We all get a little peeved at something every now and then. We may even call up our friend, or family member and rant for while. It’s a load off. That’s what friends are for. But hold off on going social. It’s a bit like crimes of passion. In the moment (of anger or frustration), your texts, tweets or shares in the social media realm may be hazardous to your career and friendships. Remember that the Internet is like the black hole. It keeps everything, somewhere, somehow–even if you delete later.
And if you express your anger during company time, or on company computers, even with your own login, the chances are that it’s all being captured and stored due to US laws. You may forget about it and relieved to have “expressed your opinion”, but it may come back to haunt you later.
Case in point: a colleague was recently let go from the year-long project she brought to life. She felt betrayed and angry. So she vented. Inevitably, it got back to the company that hired her. But during this time, she was also seeking other employment and needed references. Industries tend be rather small. It’s no longer six-degrees of separation. It’s more like one or two. So it doesn’t take long to discover that the ‘head honchos’ from her previous company to one where she was seeking a position were golf buddies. You can guess the rest. She’s still unemployed.
So how do you handle it?
If you feel absolutely compelled to write it down, go ahead but don’t publish it in the moment. Print it. Read it. Reread it when you’re calmer–give it the 24-hour rule. Have someone you really trust read it. You may have a legitimate post to share, but think about the consequences. What is at stake? Think about how powerful social media is by reading some recent case studies like the Susan G. Komen foundation fiasco where Komen executives are now faced with the task of restoring credibility to one of the strongest brands in the non-profit world. Okay, you may not be the recipient of major funding, but you get my point. News travels fast. Dirty news travels faster. People disassociate themselves from you, or worse, they takes sides–and often, it’s the side that benefits them or pays their bills.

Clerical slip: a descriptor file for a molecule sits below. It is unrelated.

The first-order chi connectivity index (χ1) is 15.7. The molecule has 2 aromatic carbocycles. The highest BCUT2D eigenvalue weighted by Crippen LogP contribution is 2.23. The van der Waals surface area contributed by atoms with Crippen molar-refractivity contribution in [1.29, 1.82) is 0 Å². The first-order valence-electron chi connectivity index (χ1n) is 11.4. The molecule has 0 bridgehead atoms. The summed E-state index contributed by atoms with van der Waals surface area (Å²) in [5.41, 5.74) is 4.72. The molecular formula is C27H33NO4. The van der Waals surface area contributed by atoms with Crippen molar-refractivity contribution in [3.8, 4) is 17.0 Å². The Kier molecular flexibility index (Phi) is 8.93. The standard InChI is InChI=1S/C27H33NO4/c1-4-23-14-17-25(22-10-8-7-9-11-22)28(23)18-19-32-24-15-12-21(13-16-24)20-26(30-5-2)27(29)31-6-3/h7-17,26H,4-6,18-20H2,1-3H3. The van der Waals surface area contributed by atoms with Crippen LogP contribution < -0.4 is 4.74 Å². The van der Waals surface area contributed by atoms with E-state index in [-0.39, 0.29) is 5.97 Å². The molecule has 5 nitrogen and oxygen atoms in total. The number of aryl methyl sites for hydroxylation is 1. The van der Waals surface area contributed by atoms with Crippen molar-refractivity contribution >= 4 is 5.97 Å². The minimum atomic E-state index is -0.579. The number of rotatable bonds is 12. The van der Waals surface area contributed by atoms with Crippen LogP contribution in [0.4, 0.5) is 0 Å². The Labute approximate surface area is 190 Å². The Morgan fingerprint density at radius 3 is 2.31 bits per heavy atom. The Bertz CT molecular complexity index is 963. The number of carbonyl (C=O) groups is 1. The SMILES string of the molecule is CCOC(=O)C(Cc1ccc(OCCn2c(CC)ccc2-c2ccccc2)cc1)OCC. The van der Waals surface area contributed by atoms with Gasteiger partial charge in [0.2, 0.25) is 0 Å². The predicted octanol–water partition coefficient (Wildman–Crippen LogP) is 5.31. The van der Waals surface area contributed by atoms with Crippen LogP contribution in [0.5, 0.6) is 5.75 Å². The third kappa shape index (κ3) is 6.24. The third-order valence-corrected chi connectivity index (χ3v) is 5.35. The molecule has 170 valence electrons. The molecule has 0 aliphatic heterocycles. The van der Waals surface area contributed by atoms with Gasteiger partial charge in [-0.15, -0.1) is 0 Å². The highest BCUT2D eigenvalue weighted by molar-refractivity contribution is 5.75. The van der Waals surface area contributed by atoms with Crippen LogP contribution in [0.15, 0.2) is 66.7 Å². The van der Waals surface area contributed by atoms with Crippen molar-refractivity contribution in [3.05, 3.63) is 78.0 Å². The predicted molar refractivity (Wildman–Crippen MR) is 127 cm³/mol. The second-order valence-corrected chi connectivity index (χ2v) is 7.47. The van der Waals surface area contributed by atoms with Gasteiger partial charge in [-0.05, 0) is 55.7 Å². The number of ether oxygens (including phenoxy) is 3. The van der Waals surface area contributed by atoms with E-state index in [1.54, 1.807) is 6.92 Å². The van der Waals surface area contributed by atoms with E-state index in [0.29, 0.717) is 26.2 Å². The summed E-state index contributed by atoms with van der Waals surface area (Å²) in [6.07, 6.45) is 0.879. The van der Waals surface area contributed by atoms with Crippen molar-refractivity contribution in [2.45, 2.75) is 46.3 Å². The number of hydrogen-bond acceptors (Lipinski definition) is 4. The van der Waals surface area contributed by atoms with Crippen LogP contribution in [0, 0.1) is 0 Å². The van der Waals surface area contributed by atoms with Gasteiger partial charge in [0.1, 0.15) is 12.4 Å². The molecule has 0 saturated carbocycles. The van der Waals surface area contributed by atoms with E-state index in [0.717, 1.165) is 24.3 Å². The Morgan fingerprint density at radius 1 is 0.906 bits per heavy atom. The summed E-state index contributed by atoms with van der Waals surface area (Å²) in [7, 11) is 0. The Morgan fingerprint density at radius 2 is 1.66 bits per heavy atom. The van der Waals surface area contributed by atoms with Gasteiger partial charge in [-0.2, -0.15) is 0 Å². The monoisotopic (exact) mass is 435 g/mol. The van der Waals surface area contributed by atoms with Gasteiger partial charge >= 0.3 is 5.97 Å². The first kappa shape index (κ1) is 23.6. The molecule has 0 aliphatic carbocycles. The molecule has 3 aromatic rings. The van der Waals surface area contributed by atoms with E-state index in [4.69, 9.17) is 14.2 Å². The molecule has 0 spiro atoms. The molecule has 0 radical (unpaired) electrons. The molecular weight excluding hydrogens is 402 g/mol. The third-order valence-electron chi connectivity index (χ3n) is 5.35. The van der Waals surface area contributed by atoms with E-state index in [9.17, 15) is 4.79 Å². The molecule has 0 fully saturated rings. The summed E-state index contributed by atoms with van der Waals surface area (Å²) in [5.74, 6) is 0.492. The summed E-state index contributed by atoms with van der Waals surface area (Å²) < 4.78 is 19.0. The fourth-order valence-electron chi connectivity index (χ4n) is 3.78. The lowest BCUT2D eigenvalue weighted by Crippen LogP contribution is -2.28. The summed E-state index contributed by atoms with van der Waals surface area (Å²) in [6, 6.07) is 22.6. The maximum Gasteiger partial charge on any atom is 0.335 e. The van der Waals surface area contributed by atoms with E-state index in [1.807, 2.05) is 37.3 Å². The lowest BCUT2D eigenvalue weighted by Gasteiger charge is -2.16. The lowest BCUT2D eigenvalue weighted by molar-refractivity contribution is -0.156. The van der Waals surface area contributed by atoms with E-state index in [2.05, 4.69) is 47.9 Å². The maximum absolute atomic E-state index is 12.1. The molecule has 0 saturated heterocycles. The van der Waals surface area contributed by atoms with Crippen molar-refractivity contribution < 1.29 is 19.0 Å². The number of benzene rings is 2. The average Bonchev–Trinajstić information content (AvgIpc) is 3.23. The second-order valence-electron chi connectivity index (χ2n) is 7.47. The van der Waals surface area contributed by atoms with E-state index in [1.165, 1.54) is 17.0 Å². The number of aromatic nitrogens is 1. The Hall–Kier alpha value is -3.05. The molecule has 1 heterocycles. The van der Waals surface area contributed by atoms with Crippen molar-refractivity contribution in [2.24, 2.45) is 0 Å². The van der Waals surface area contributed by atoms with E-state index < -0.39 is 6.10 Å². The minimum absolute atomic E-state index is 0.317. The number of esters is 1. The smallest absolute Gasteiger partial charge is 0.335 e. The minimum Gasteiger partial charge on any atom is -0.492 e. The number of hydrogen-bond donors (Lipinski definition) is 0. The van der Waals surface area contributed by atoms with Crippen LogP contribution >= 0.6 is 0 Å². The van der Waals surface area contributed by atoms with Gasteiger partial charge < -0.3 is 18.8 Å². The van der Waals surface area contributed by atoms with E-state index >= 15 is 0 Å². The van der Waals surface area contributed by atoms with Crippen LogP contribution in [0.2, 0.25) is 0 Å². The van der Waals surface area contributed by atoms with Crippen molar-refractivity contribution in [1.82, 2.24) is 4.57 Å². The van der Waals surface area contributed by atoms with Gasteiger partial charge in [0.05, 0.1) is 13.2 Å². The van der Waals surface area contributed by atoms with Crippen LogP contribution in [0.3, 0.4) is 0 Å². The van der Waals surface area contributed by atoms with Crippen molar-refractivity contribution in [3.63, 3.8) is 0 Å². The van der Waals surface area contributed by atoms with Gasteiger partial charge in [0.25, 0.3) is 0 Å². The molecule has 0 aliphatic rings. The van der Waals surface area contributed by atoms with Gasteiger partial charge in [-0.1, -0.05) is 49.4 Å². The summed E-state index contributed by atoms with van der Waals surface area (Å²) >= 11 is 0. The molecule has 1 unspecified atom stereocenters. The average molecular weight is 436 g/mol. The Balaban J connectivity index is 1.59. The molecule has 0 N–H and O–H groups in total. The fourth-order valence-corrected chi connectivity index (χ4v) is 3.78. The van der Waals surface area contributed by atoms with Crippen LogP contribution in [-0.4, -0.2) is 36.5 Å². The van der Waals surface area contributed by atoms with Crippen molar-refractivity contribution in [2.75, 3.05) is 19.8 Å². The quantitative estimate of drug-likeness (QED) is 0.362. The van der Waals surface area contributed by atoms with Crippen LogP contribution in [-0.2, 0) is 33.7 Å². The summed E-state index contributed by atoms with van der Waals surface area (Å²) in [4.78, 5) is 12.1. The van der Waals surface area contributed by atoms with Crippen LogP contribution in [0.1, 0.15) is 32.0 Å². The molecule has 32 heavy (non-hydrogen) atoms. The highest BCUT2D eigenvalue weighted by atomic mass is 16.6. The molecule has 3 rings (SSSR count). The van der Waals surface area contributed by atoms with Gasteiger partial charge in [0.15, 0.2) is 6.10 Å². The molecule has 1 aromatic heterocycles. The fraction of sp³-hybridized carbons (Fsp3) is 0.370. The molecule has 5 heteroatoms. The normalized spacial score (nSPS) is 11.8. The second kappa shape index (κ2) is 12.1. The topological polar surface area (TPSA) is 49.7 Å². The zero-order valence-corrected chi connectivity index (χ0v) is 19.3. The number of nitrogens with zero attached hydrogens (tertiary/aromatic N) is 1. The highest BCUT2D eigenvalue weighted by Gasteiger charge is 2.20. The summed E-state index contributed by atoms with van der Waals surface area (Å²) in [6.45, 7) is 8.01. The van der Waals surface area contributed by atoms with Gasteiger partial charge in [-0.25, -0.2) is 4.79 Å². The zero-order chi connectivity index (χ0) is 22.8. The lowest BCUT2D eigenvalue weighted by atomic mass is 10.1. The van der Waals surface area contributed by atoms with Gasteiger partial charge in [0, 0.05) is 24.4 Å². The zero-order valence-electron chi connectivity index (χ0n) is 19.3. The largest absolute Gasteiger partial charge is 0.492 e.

There are other negative consequences. According to PEW Research, those bad outcomes were:
- 15% of adult SNS (social networking service) users said they had an experience on the site that ended their friendship with someone.
- 12% of adult SNS users had an experience that resulted in a face-to-face argument or confrontation with someone.
- 11% of adult SNS users had an experience on the site that caused a problem with their family.
- 3% of SNS-using adults said they had gotten into a physical fight with someone based on an experience they had on the site.
- 3% of adult SNS users said their use of the site had gotten them in trouble at work because of something that happened on the site.
There’s your personal brand to think of too. You’re only as good as your recent post (in the social sphere). Tweets come and go so fast, you may be lucky and it may get buried. Facebook on the other hand is more personal, and may not be so easy to undo. The damage may be instant, even if you delete your post. Comments will be shared and opinions will be formed. Threads live on. Stay away from politics and religion unless it’s your career or you plan to banter all day long. Institutions can do all sorts of searches, even ones that you can’t. The results can hurt you (or someone else). I tell this to kids more than any other group because they tend to be the cruelest and their posts can have major repercussions, even legally. And, tragically (look up ‘cyber bullying’).
Legitimate complaints are different. Exposing something is different than responding to something. And even then, someone may still shoot the messenger. Be authentic in your criticism. Don’t use expletives. It’s unprofessional. Support your criticism with fact. If you’re not alone in your complaint, Google it. See what others have said and share a comment. Get some advocates. There are many sites that support legitimate complaints. And, there’s Yelp. Check it out. A blog for another day.
Three tips to avoiding regretful tweets, posts and pins:
- Don’t social when you’re angry
- Don’t social when you’re drinking
- Wait 24 hours if you’re in doubt about what you’re writing
Have similar experience? A story or comment to share? We’d love to hear your comments.